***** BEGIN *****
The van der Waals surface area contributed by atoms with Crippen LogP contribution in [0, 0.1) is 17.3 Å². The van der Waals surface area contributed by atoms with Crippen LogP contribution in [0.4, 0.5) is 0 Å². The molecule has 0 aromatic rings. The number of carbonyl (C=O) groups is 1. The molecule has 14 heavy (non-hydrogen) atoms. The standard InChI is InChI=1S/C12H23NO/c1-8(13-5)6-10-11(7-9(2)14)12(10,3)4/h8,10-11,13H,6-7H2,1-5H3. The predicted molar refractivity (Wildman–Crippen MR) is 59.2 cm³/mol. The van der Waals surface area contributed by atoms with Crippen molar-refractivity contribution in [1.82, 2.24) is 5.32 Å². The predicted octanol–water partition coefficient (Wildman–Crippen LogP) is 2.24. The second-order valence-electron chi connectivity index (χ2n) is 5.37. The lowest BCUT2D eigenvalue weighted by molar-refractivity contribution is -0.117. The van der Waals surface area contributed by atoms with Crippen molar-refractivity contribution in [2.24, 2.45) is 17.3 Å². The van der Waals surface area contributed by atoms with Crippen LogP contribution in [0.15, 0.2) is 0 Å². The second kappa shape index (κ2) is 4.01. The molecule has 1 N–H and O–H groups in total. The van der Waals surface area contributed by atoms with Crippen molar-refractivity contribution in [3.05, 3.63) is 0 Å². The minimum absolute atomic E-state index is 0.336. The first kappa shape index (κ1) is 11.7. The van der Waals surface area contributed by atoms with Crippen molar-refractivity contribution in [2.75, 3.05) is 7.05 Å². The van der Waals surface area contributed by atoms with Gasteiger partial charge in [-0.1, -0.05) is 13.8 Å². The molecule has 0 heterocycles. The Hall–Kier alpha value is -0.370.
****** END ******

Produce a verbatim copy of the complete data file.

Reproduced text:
The van der Waals surface area contributed by atoms with Crippen LogP contribution in [0, 0.1) is 17.3 Å². The van der Waals surface area contributed by atoms with Crippen LogP contribution in [0.4, 0.5) is 0 Å². The molecule has 0 aromatic rings. The number of carbonyl (C=O) groups is 1. The molecule has 14 heavy (non-hydrogen) atoms. The standard InChI is InChI=1S/C12H23NO/c1-8(13-5)6-10-11(7-9(2)14)12(10,3)4/h8,10-11,13H,6-7H2,1-5H3. The predicted molar refractivity (Wildman–Crippen MR) is 59.2 cm³/mol. The van der Waals surface area contributed by atoms with Crippen molar-refractivity contribution in [1.82, 2.24) is 5.32 Å². The predicted octanol–water partition coefficient (Wildman–Crippen LogP) is 2.24. The second-order valence-electron chi connectivity index (χ2n) is 5.37. The lowest BCUT2D eigenvalue weighted by molar-refractivity contribution is -0.117. The van der Waals surface area contributed by atoms with Crippen molar-refractivity contribution in [2.24, 2.45) is 17.3 Å². The van der Waals surface area contributed by atoms with Crippen LogP contribution in [0.15, 0.2) is 0 Å². The second kappa shape index (κ2) is 4.01. The molecule has 1 N–H and O–H groups in total. The van der Waals surface area contributed by atoms with Crippen molar-refractivity contribution in [3.05, 3.63) is 0 Å². The minimum absolute atomic E-state index is 0.336. The first kappa shape index (κ1) is 11.7. The van der Waals surface area contributed by atoms with Crippen molar-refractivity contribution in [2.75, 3.05) is 7.05 Å². The van der Waals surface area contributed by atoms with Gasteiger partial charge in [-0.1, -0.05) is 13.8 Å². The molecule has 0 heterocycles. The Hall–Kier alpha value is -0.370.